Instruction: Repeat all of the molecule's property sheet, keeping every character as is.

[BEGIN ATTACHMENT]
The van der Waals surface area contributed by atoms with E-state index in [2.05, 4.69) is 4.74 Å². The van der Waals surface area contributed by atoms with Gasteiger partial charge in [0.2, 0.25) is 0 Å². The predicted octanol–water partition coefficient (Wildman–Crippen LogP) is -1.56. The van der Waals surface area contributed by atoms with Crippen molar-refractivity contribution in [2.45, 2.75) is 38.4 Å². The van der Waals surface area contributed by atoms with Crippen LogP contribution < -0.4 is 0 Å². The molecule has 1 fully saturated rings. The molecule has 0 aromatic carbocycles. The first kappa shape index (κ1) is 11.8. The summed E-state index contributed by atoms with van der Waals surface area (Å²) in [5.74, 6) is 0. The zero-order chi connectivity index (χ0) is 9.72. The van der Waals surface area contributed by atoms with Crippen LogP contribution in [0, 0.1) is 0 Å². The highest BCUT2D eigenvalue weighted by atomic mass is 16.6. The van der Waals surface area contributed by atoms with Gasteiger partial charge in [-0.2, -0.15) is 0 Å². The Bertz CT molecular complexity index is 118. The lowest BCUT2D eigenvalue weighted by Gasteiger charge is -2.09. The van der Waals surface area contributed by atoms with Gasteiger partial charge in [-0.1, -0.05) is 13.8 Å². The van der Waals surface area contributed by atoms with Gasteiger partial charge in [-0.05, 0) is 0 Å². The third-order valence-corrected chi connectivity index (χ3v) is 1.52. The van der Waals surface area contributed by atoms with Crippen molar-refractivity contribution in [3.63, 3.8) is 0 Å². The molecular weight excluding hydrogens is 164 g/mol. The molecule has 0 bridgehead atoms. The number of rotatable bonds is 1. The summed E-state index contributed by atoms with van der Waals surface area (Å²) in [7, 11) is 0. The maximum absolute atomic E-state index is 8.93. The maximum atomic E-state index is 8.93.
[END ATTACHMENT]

The van der Waals surface area contributed by atoms with E-state index in [2.05, 4.69) is 4.74 Å². The van der Waals surface area contributed by atoms with Gasteiger partial charge in [0.2, 0.25) is 0 Å². The predicted octanol–water partition coefficient (Wildman–Crippen LogP) is -1.56. The van der Waals surface area contributed by atoms with Crippen molar-refractivity contribution in [2.45, 2.75) is 38.4 Å². The van der Waals surface area contributed by atoms with Crippen LogP contribution < -0.4 is 0 Å². The molecule has 1 fully saturated rings. The molecule has 0 aromatic carbocycles. The first kappa shape index (κ1) is 11.8. The summed E-state index contributed by atoms with van der Waals surface area (Å²) in [5.74, 6) is 0. The zero-order chi connectivity index (χ0) is 9.72. The van der Waals surface area contributed by atoms with Crippen LogP contribution in [0, 0.1) is 0 Å². The highest BCUT2D eigenvalue weighted by atomic mass is 16.6. The van der Waals surface area contributed by atoms with Gasteiger partial charge in [-0.2, -0.15) is 0 Å². The Bertz CT molecular complexity index is 118. The lowest BCUT2D eigenvalue weighted by Gasteiger charge is -2.09. The van der Waals surface area contributed by atoms with Gasteiger partial charge in [-0.1, -0.05) is 13.8 Å². The van der Waals surface area contributed by atoms with Gasteiger partial charge in [-0.05, 0) is 0 Å². The third-order valence-corrected chi connectivity index (χ3v) is 1.52. The van der Waals surface area contributed by atoms with Crippen molar-refractivity contribution in [3.63, 3.8) is 0 Å². The molecular weight excluding hydrogens is 164 g/mol. The molecule has 0 bridgehead atoms. The number of rotatable bonds is 1. The summed E-state index contributed by atoms with van der Waals surface area (Å²) in [7, 11) is 0. The maximum absolute atomic E-state index is 8.93. The maximum atomic E-state index is 8.93.